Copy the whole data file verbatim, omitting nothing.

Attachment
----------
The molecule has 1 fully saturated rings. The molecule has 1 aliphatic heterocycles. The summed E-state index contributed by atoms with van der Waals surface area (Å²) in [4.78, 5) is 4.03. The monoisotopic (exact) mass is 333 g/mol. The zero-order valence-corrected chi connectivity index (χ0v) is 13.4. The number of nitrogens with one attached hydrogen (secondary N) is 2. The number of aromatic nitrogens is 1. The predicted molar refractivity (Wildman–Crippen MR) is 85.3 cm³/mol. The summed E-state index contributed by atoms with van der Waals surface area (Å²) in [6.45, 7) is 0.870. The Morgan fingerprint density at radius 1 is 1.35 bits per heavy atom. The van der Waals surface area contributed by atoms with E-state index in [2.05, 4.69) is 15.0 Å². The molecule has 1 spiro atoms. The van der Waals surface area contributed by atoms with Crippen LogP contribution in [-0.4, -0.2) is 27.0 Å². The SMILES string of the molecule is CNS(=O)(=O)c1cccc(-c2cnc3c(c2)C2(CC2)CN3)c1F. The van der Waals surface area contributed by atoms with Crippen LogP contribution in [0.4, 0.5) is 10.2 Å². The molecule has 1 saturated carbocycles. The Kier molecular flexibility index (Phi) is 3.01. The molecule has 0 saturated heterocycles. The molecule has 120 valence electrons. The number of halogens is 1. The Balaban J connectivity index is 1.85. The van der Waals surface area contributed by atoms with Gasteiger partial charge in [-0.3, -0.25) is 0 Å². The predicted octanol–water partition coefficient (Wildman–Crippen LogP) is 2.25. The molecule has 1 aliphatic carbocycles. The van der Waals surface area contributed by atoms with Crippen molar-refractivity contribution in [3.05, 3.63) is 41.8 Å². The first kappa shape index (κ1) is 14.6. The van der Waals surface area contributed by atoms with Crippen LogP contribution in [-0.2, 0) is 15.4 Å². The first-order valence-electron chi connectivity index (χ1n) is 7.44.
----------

The molecule has 1 fully saturated rings. The molecule has 1 aliphatic heterocycles. The summed E-state index contributed by atoms with van der Waals surface area (Å²) in [4.78, 5) is 4.03. The monoisotopic (exact) mass is 333 g/mol. The zero-order valence-corrected chi connectivity index (χ0v) is 13.4. The number of nitrogens with one attached hydrogen (secondary N) is 2. The number of aromatic nitrogens is 1. The predicted molar refractivity (Wildman–Crippen MR) is 85.3 cm³/mol. The summed E-state index contributed by atoms with van der Waals surface area (Å²) in [6.45, 7) is 0.870. The Morgan fingerprint density at radius 1 is 1.35 bits per heavy atom. The van der Waals surface area contributed by atoms with E-state index in [2.05, 4.69) is 15.0 Å². The molecule has 1 spiro atoms. The van der Waals surface area contributed by atoms with Crippen LogP contribution in [-0.4, -0.2) is 27.0 Å². The SMILES string of the molecule is CNS(=O)(=O)c1cccc(-c2cnc3c(c2)C2(CC2)CN3)c1F. The van der Waals surface area contributed by atoms with Crippen LogP contribution in [0.4, 0.5) is 10.2 Å². The molecule has 1 saturated carbocycles. The Kier molecular flexibility index (Phi) is 3.01. The molecule has 0 saturated heterocycles. The molecule has 120 valence electrons. The number of halogens is 1. The Balaban J connectivity index is 1.85. The van der Waals surface area contributed by atoms with Gasteiger partial charge in [-0.3, -0.25) is 0 Å². The predicted octanol–water partition coefficient (Wildman–Crippen LogP) is 2.25. The molecule has 1 aliphatic carbocycles. The van der Waals surface area contributed by atoms with Crippen molar-refractivity contribution in [3.05, 3.63) is 41.8 Å². The first kappa shape index (κ1) is 14.6. The van der Waals surface area contributed by atoms with Crippen LogP contribution in [-0.2, 0) is 15.4 Å². The first-order valence-electron chi connectivity index (χ1n) is 7.44.